Banned since 15 April 2015, when the Russian film distributor Central Partnership announced that the film would be withdrawn from cinemas in Russia, although some media stated that screening of the film was blocked by the Russian Ministry of Culture.
Russian minister of culture Vladimir Medinsky welcomed the decision, but stressed that it was made solely by the Central Partnership. Tolkien's Mordor, and wished that such films should be screened neither before the 70th anniversary of the victory in the Great Patriotic War, nor any other time.
However, in his personal statement Medinsky complained that the film depicts Russians as "physically and morally base sub-humans", and compared the depiction of Soviet Union in the film with J. Banned under the Communist regime from 1966 to 1968 because the story is an allegory of totalitarian regimes.
After a short release during the Prague Spring it was banned again for the next twenty years.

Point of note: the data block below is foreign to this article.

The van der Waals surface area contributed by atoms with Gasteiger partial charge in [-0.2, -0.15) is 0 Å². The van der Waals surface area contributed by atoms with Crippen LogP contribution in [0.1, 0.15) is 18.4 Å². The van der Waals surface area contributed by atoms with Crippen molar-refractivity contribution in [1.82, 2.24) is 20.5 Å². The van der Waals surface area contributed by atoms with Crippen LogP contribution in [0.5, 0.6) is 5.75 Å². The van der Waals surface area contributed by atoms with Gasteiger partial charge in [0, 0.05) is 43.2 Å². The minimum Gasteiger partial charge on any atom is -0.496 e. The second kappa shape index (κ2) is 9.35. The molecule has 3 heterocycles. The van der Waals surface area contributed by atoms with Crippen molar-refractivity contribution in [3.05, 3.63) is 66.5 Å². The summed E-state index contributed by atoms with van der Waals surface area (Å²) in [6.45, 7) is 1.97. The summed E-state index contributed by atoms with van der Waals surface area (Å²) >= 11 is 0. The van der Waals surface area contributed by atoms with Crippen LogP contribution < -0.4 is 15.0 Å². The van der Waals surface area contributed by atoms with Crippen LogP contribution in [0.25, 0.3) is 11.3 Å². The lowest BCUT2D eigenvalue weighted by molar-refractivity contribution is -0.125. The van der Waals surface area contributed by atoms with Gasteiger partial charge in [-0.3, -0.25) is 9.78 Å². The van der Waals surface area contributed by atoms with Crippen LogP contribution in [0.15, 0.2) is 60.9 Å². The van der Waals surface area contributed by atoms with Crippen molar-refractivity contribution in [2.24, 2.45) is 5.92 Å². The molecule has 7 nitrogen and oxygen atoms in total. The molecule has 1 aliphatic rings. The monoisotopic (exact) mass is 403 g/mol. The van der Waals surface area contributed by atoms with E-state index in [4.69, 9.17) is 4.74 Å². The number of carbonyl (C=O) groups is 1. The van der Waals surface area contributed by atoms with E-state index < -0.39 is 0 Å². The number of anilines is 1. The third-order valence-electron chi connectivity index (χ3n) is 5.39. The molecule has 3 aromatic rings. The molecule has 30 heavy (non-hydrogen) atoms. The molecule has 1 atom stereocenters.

In 1974 director Jan Němec was forced to leave the country.
Banned by the Czech Communist government from 1969 until 1989 because this black comedy depicts a crematorium director who enjoys burning people and sides with the Nazis during the Holocaust.
Apart from this theme the story can be interpreted for remaining true to individual morality, something that was a dangerous message.
Banned by the Communist government for depicting life in Czechoslovakia in a critical light.
Its director, Jan Svankmajer, was banned from working for five years.
For nearly the entire history of film production, certain films have been banned by film censorship or review organizations for political or moral reasons or for its controversial content, such as racism.
Censorship standards vary widely by country, and can vary within an individual country over time due to political or moral change.
Many countries have government-appointed or private commissions to censor and rate productions for film and television exhibition.